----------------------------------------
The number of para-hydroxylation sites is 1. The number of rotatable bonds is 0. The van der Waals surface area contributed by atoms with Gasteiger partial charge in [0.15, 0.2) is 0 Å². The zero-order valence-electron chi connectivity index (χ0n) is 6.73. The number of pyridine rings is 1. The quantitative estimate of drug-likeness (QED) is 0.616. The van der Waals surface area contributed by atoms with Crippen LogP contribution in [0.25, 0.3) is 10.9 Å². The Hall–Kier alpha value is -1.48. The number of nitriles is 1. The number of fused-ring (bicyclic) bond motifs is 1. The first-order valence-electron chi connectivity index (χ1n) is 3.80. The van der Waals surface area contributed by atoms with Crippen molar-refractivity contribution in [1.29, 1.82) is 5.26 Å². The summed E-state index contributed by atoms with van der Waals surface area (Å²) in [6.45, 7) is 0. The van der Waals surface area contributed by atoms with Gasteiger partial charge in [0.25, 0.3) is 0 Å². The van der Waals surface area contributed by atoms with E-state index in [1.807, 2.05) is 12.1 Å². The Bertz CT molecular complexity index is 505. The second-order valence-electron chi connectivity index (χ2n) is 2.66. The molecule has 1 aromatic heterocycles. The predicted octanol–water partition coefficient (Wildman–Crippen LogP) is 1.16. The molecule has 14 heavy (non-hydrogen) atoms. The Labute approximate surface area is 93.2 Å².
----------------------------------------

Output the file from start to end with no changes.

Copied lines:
The number of para-hydroxylation sites is 1. The number of rotatable bonds is 0. The van der Waals surface area contributed by atoms with Gasteiger partial charge in [0.15, 0.2) is 0 Å². The zero-order valence-electron chi connectivity index (χ0n) is 6.73. The number of pyridine rings is 1. The quantitative estimate of drug-likeness (QED) is 0.616. The van der Waals surface area contributed by atoms with Crippen LogP contribution in [0.25, 0.3) is 10.9 Å². The Hall–Kier alpha value is -1.48. The number of nitriles is 1. The number of fused-ring (bicyclic) bond motifs is 1. The first-order valence-electron chi connectivity index (χ1n) is 3.80. The van der Waals surface area contributed by atoms with Crippen molar-refractivity contribution in [1.29, 1.82) is 5.26 Å². The summed E-state index contributed by atoms with van der Waals surface area (Å²) in [6.45, 7) is 0. The van der Waals surface area contributed by atoms with Gasteiger partial charge in [0.25, 0.3) is 0 Å². The van der Waals surface area contributed by atoms with E-state index in [1.807, 2.05) is 12.1 Å². The Bertz CT molecular complexity index is 505. The second-order valence-electron chi connectivity index (χ2n) is 2.66. The molecule has 1 aromatic heterocycles. The predicted octanol–water partition coefficient (Wildman–Crippen LogP) is 1.16. The molecule has 14 heavy (non-hydrogen) atoms. The Labute approximate surface area is 93.2 Å².